BEIJING (Reuters) - China will give household registration permits to its unregistered citizens, the government said on Wednesday, opening access to basic rights such as schooling and healthcare for about 13 million people.
Household registration - or “hukou” - is required if a person wishes to marry, open a bank account, take out medical insurance and get access to basic education.
But many Chinese have been locked out of the system because their births flouted China’s strict one-child policy, or they were orphans or homeless.
The ruling Chinese Communist Party announced in October it was reforming the family planning policy to allow couples to have two children after decades of the one-child policy, a move aimed at alleviating demographic strains on the economy.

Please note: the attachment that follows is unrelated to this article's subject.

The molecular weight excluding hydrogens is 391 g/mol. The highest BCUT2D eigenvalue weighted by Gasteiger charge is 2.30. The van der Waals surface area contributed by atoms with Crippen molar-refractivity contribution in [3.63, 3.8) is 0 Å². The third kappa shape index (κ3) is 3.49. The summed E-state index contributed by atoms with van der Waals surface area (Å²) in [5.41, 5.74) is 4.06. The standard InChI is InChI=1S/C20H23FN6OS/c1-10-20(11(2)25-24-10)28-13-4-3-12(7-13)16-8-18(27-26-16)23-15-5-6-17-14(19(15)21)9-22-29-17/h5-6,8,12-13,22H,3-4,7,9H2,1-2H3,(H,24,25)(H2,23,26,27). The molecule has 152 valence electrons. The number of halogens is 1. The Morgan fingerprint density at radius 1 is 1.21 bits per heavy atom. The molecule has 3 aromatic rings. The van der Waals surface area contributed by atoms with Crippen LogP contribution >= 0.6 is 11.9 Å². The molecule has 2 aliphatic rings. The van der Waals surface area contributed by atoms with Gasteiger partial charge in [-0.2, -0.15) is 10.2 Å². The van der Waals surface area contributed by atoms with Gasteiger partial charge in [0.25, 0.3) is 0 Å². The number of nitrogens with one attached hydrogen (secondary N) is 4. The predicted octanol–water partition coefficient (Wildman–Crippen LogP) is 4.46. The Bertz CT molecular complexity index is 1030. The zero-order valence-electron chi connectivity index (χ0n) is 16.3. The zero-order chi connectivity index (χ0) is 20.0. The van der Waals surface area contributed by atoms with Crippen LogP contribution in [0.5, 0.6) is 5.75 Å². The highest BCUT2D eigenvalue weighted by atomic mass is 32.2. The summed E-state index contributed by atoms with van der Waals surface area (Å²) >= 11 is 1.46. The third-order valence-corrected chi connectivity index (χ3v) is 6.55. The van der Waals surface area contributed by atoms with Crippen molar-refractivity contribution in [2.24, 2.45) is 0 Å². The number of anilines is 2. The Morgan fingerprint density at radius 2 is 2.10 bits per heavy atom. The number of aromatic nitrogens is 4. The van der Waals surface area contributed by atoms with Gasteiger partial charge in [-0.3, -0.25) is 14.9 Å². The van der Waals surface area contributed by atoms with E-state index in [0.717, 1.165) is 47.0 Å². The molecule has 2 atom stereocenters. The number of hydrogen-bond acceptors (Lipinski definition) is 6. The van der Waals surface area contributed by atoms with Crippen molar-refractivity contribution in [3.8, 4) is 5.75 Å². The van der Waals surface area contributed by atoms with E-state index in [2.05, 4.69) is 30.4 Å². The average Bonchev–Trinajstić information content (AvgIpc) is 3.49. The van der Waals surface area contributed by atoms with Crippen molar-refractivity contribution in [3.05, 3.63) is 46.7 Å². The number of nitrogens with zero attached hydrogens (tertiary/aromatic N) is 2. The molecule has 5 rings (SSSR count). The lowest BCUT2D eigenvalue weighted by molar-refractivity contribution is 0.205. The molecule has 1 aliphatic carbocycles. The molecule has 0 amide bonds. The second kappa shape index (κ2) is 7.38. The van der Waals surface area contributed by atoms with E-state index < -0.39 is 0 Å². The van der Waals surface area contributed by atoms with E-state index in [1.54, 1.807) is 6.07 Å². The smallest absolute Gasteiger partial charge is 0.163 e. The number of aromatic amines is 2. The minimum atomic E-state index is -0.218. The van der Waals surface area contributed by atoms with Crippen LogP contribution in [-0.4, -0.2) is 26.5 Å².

The state news agency Xinhua put the number of unregistered at around 13 million or one percent of the population.
“It is a basic legal right for Chinese citizens to lawfully register for hukou. It’s also a premise for citizens to participate in social affairs, enjoy rights and fulfil duties,” state television CCTV reported, citing a statement released after a government meeting on reform.
Registration should take place irrespective of family planning and other policy limits, the statement said.
Reporting by Sui-Lee Wee; Editing by Richard Balmforth